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Duluth Georgia Estate Planning Legal Blog

Digital assets may complicate estate planning

Estate planning tends to be more straightforward under Georgia law when an individual only has physical assets. However, it is not uncommon for people today to have a variety of digital assets. These are almost anything that is stored on a server or accessed on a computer. Assets may include email accounts, bank accounts and brokerage accounts. They can also include a social media profile or a subscription to an e-commerce site.

The first step in creating an estate plan that takes these assets into account is to take an inventory. In addition to listing all the items that need to be included in an estate plan, be sure to have the password to an account or other important information available. This should all be listed in a will or kept where an executor will be able to find it.

Single parents and estate planning

For single parents in Georgia, estate planning involves important decisions that can have a huge impact on the future of a child. These decisions are based on a variety of factors that include both the capabilities and the limitations of offspring, and they consider things like schooling, living arrangements, friendships, and financial stability. A solid estate plan creates a situation where a child can seamlessly transition into a new life after the death of their single parent.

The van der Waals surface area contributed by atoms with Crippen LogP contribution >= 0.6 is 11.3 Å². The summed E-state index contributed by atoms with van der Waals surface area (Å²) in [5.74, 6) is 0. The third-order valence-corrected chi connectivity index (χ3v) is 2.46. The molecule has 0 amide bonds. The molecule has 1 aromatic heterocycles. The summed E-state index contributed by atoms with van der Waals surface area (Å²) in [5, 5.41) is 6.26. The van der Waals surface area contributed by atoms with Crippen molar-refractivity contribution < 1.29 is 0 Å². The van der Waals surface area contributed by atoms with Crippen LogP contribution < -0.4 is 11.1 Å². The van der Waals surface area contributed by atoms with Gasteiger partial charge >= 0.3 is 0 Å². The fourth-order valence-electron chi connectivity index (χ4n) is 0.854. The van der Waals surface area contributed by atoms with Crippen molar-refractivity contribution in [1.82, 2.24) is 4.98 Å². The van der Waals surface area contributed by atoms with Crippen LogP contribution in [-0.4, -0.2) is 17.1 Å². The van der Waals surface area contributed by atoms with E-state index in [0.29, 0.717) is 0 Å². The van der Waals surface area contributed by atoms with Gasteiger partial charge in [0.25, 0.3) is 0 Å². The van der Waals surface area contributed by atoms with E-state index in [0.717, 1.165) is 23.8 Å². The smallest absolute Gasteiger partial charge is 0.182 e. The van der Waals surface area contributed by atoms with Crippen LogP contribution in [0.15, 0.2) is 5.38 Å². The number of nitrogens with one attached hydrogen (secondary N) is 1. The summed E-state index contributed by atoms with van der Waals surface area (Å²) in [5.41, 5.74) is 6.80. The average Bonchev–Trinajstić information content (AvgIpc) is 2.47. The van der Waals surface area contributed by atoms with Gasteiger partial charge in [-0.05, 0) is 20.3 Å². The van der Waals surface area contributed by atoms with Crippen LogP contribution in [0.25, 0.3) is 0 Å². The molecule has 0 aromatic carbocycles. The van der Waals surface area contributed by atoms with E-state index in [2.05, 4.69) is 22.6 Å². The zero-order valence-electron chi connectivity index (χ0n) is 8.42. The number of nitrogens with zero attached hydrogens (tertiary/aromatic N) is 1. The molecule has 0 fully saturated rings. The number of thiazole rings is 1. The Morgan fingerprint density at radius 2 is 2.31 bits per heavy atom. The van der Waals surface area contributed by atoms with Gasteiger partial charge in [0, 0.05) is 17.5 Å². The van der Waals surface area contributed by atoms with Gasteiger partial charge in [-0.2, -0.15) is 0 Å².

Single parents who work to build a healthy and supportive community for their children so that they can thrive independently show that they are truly committed to their children's future. One way to do this is to ensure that a positive relationship remains with the non-custodial parent if they are still in the picture. They are likely to become the guardian after a death, so ensuring they are in a position to create a good life is important.

Estate of deceased actress worth $6.8 million

New probate court papers have determined that the estate of Carrie Fisher, who passed away in 2016, is worth more than $6 million. Fisher is known throughout Georgia and many parts of the world after appearing as Princess Leia in several Star Wars films. The estate executor for the actress requested a final value for the state in order to begin final distribution of the assets.

Before passing away, Fisher stated in her will that she wished her estate be made part of her living trust. The beneficiary of this trust is her daughter, who is also a Hollywood actress. The assets within the estate include investment accounts, memorabilia, furniture, collectibles and rights to using her work for publicity. A certain portion of the assets was held in order to pay state and federal taxes.

Estate planning decisions are not always easy